You'd think that introducing a new product would be easy. You'd think that when you've done it four gazillion times that you might have it all figured out. Not Olympus.
Let me give you a simple example of the absurdity that's happening these days. I ordered a full set of Olympus OM-D goodies from my dealer this morning. He tried to order the full set from Olympus. Nope, one thing missing: the batteries. Let's see, you can order the grip but you can't order the batteries that go in them? That sounds a bit pointless, doesn't it?
Yes, I'm sure that the battery will eventually show up in my dealer's ordering system, and I'm sure he'll order one for me. By the time cameras ship everything will work itself out. Yet, those that jump on the pre-orders that everyone seems to be allowing now will find that they can't order grip+battery, so they might decide not to order it. Which sends a signal to the maker that the grip isn't selling in the expected quantities, maybe we'd better turn down the factory, which makes for fewer grips, which leads to the grip being out of stock when the person who didn't order it at the start finally decided that they'll go ahead and get it now. And yes, this is what happens these days, because companies try to keep really tight reigns on their production and inventory to keep overhead down and profits up.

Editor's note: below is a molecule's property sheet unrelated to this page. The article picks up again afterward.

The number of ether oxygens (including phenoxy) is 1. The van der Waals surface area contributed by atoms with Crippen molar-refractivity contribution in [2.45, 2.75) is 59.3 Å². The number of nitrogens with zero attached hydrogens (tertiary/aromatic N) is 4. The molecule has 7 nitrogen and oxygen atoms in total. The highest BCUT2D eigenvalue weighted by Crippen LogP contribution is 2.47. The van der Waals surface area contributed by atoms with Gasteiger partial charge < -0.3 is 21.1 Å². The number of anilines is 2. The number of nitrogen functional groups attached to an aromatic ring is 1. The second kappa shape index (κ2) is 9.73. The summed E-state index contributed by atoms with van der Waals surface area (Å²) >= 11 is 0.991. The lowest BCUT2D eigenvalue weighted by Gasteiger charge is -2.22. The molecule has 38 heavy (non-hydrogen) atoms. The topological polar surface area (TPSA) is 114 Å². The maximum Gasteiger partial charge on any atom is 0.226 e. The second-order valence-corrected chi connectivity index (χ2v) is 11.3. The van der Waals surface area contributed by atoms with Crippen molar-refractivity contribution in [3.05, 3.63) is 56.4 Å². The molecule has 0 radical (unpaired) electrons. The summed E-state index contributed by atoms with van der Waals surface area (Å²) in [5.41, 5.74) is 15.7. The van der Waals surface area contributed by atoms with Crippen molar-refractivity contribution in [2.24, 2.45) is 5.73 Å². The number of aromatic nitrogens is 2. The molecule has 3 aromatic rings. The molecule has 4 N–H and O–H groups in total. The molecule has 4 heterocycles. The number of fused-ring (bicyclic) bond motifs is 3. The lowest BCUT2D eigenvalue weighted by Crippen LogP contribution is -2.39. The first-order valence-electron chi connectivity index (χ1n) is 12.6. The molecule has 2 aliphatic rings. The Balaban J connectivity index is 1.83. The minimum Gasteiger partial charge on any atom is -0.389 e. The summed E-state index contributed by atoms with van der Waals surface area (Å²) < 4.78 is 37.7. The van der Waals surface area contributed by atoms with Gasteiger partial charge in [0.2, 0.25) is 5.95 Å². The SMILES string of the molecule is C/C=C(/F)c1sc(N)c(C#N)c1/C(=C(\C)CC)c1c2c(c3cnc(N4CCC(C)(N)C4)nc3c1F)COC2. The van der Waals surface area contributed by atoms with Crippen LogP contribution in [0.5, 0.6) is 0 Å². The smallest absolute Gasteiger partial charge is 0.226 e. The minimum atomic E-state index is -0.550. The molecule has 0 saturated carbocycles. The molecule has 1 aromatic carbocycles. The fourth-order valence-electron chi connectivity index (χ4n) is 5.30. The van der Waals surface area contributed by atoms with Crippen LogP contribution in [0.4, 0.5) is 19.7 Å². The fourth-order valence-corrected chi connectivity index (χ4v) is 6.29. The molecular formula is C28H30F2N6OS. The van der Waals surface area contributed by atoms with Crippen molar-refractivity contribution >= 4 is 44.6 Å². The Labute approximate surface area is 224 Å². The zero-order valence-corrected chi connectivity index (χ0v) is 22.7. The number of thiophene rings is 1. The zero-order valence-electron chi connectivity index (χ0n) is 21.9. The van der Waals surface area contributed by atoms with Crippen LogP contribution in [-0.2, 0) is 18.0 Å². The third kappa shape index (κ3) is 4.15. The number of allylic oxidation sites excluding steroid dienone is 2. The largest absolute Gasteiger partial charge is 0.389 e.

This is one of those "frictions" I talk about when consulting. The bigger you want to be or the more sales you seek, the more you have to remove frictions.